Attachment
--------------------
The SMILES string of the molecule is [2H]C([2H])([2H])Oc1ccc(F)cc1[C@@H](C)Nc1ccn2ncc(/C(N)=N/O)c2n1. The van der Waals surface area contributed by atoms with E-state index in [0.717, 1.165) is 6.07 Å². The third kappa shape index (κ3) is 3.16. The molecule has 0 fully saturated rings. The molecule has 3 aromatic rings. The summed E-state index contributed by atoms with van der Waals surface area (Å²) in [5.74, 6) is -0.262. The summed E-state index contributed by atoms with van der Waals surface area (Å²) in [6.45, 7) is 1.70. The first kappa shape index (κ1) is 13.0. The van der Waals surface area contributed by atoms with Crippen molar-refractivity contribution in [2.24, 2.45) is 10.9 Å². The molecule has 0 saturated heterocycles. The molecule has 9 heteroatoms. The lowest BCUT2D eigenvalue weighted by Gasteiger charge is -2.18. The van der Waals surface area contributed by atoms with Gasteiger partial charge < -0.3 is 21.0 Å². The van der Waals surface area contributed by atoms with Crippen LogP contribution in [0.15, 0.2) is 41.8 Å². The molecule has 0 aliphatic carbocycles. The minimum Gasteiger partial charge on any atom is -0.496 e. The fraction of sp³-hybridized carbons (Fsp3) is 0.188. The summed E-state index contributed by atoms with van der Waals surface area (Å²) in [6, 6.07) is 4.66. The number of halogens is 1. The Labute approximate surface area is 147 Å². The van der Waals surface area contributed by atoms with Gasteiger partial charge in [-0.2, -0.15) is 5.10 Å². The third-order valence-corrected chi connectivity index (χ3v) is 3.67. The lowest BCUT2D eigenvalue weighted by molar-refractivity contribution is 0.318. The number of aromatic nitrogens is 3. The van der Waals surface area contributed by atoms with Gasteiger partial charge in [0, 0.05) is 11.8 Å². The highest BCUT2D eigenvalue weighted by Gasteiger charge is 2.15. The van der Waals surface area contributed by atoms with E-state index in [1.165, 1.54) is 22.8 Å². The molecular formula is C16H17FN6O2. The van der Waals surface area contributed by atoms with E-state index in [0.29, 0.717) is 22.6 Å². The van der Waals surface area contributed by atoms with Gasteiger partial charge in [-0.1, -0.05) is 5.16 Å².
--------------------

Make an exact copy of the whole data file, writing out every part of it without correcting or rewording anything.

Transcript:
The SMILES string of the molecule is [2H]C([2H])([2H])Oc1ccc(F)cc1[C@@H](C)Nc1ccn2ncc(/C(N)=N/O)c2n1. The van der Waals surface area contributed by atoms with E-state index in [0.717, 1.165) is 6.07 Å². The third kappa shape index (κ3) is 3.16. The molecule has 0 fully saturated rings. The molecule has 3 aromatic rings. The summed E-state index contributed by atoms with van der Waals surface area (Å²) in [5.74, 6) is -0.262. The summed E-state index contributed by atoms with van der Waals surface area (Å²) in [6.45, 7) is 1.70. The first kappa shape index (κ1) is 13.0. The van der Waals surface area contributed by atoms with Crippen molar-refractivity contribution in [2.24, 2.45) is 10.9 Å². The molecule has 0 saturated heterocycles. The molecule has 9 heteroatoms. The lowest BCUT2D eigenvalue weighted by Gasteiger charge is -2.18. The van der Waals surface area contributed by atoms with Gasteiger partial charge < -0.3 is 21.0 Å². The van der Waals surface area contributed by atoms with Crippen LogP contribution in [0.15, 0.2) is 41.8 Å². The molecule has 0 aliphatic carbocycles. The minimum Gasteiger partial charge on any atom is -0.496 e. The fraction of sp³-hybridized carbons (Fsp3) is 0.188. The summed E-state index contributed by atoms with van der Waals surface area (Å²) in [6, 6.07) is 4.66. The number of halogens is 1. The Labute approximate surface area is 147 Å². The van der Waals surface area contributed by atoms with Gasteiger partial charge in [-0.2, -0.15) is 5.10 Å². The third-order valence-corrected chi connectivity index (χ3v) is 3.67. The lowest BCUT2D eigenvalue weighted by molar-refractivity contribution is 0.318. The number of aromatic nitrogens is 3. The van der Waals surface area contributed by atoms with Gasteiger partial charge in [0, 0.05) is 11.8 Å². The highest BCUT2D eigenvalue weighted by Gasteiger charge is 2.15. The van der Waals surface area contributed by atoms with E-state index in [1.165, 1.54) is 22.8 Å². The molecular formula is C16H17FN6O2. The van der Waals surface area contributed by atoms with E-state index in [0.29, 0.717) is 22.6 Å². The van der Waals surface area contributed by atoms with Gasteiger partial charge in [-0.1, -0.05) is 5.16 Å².